5 Best Ways to Create a Circular Polar Histogram in Python

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πŸ’‘ Problem Formulation: A circular polar histogram is a graphical representation of data with a circular layout, often used to show the distribution of directional data. In Python, we seek to convert an input array of angles, perhaps wind directions or orientations, into a circular histogram to visualize the frequency of each direction. The desired output is a plot that shows the angular data points distributed around a circle, with the histogram bars’ length corresponding to the frequency of the data points in each angular bin.

Method 1: Using Matplotlib

Matplotlib’s pyplot module offers a flexible way to create circular polar histograms. You can use the hist method providing the parameter bins for resolution control and polar=True to create the circular histogram.

Here’s an example:

import matplotlib.pyplot as plt
import numpy as np

angles = np.random.uniform(0, 2*np.pi, 100)  # Sample data
ax = plt.subplot(111, polar=True)
ax.hist(angles, bins=30, alpha=0.75)
ax.set_title('Circular Polar Histogram')
plt.show()

Output: A circular polar histogram displayed in a popup window.

This snippet generates random angles and creates a polar histogram with 30 bins. The subplot(111, polar=True) configures the plot to be circular, and the hist function creates the histogram on the polar axis. plt.show() displays the plot.

Method 2: Using Seaborn

Although Seaborn doesn’t natively support polar histograms, you can combine it with Matplotlib to take advantage of its elegant styling. Seaborn’s set_style method can be used for aesthetic enhancements.

Here’s an example:

import matplotlib.pyplot as plt
import seaborn as sns
import numpy as np

sns.set_style("whitegrid")
angles = np.random.uniform(0, 2*np.pi, 100)
ax = plt.subplot(111, polar=True)
ax.hist(angles, bins=16, alpha=0.75, color='skyblue')
ax.set_title('Circular Polar Histogram with Seaborn Styling')
plt.show()

Output: A circular polar histogram displayed with Seaborn’s style in a popup window.

In this code, we first set the plot style using Seaborn, then follow a similar approach to Matplotlib for the histogram. Seaborn’s style control features enhance the resulting plot’s appearance without adding complexity to the histogram creation itself.

Method 3: Using Plotly

Plotly is a versatile graphing library that allows for interactive plots, including circular polar histograms, which are created using its Barpolar trace.

Here’s an example:

import plotly.graph_objects as go
import numpy as np

angles = np.random.uniform(0, 360, 100)  # Sample data in degrees
fig = go.Figure(go.Barpolar(
    r=np.histogram(angles, bins=18)[0],
    theta=np.linspace(0, 360, 18, endpoint=False)
))
fig.update_layout(title='Interactive Circular Polar Histogram with Plotly')
fig.show()

Output: An interactive circular polar histogram displayed in a web browser.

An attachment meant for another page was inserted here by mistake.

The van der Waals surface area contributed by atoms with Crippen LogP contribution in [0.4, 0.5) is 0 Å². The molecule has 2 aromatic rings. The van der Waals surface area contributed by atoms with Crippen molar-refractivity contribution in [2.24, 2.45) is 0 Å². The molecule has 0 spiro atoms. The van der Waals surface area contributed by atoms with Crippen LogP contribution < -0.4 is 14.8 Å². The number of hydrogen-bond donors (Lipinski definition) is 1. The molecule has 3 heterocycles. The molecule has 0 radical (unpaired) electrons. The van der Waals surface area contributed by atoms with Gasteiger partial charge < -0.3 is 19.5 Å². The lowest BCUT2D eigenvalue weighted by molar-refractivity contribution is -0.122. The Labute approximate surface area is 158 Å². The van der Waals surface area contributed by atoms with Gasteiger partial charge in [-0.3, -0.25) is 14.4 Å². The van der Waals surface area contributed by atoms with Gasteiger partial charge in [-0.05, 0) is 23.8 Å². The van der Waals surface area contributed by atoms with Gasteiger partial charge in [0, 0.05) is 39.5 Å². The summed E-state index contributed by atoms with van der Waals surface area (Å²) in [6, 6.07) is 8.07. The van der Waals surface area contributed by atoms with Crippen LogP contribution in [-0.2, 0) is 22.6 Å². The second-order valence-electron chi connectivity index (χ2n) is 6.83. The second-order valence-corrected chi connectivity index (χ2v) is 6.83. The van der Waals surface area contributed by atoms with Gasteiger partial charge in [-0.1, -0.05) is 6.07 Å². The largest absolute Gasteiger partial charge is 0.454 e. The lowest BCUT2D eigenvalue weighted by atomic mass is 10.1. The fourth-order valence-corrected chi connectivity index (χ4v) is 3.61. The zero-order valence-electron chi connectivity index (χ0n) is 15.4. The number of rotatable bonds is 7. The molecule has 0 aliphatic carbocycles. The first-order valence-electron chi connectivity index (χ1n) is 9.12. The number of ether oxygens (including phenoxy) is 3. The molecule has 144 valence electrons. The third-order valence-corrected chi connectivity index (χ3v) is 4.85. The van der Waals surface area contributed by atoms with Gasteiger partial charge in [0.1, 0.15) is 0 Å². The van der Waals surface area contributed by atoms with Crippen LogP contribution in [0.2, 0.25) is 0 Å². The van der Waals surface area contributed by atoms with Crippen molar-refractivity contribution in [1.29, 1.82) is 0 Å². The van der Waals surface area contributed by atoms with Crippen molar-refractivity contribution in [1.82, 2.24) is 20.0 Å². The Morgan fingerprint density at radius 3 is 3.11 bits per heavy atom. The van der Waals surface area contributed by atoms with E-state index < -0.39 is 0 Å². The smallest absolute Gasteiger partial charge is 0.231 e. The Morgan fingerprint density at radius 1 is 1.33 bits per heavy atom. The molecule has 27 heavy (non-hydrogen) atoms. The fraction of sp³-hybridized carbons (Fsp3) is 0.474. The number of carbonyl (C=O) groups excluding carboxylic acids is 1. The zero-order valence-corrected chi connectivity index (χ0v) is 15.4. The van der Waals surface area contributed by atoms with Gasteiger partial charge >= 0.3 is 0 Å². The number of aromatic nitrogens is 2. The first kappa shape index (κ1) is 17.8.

This uses Plotly’s Barpolar trace to create an interactive polar bar chart. We convert our sample angle data into a histogram using NumPy’s histogram function, then plot the frequency counts versus the bin angles.

Method 4: Using Bokeh

Bokeh is another library for interactive visualization, providing an interface for creating circular polar histograms through its plotting methods and glyph functions.

Here’s an example:

from bokeh.plotting import figure, show, output_file
from math import pi
import numpy as np

output_file('bokeh_polar_histogram.html')
angles = np.random.uniform(0, 2*np.pi, 100)
hist, edges = np.histogram(angles, bins=16)

p = figure(title="Circular Polar Histogram with Bokeh", sizing_mode="stretch_width", height=350, x_axis_type=None, y_axis_type=None, tools="reset,save", toolbar_location=None, match_aspect=True)
p.annular_wedge(x=0, y=0, inner_radius=0.1, outer_radius=hist/max(hist), direction="anticlock", start_angle=edges[:-1], end_angle=edges[1:], color="navy", alpha=0.75)

show(p)

Output: An interactive circular polar histogram displayed in a web browser.

This script creates a circular polar histogram using Bokeh’s high-level annular_wedge glyph, which is perfect for drawing the individual sections of our histogram. We create a histogram from our angle data and then plot each of the wedges accordingly.

Bonus One-Liner Method 5: Using Hack

For those looking to generate a circular polar histogram quickly, here’s a one-line hack that leverages NumPy and Matplotlib:

Here’s an example:

(plt.subplot(111, polar=True).hist(np.random.vonmises(0, 4, 100), bins=30, alpha=0.75), plt.show())

Output: A circular polar histogram displayed in a popup window.

This one-liner creates a circular polar histogram using a von Mises distribution for some variety in the input data. This code is compact but not as readable or flexible for customization.

Summary/Discussion

  • Method 1: Matplotlib. Versatile. Straightforward for simple cases. Limited interactive features.
  • Method 2: Seaborn. Stylish. Requires Matplotlib backbone. No native polar histogram functionality.
  • Method 3: Plotly. Interactive. More complex syntax. Excellent for web-app integration.
  • Method 4: Bokeh. Interactive. Flexible layout. Ideal for standalone web visualizations.
  • Method 5: One-liner Hack. Quick. Not customizable. Best for fast prototyping or data exploration.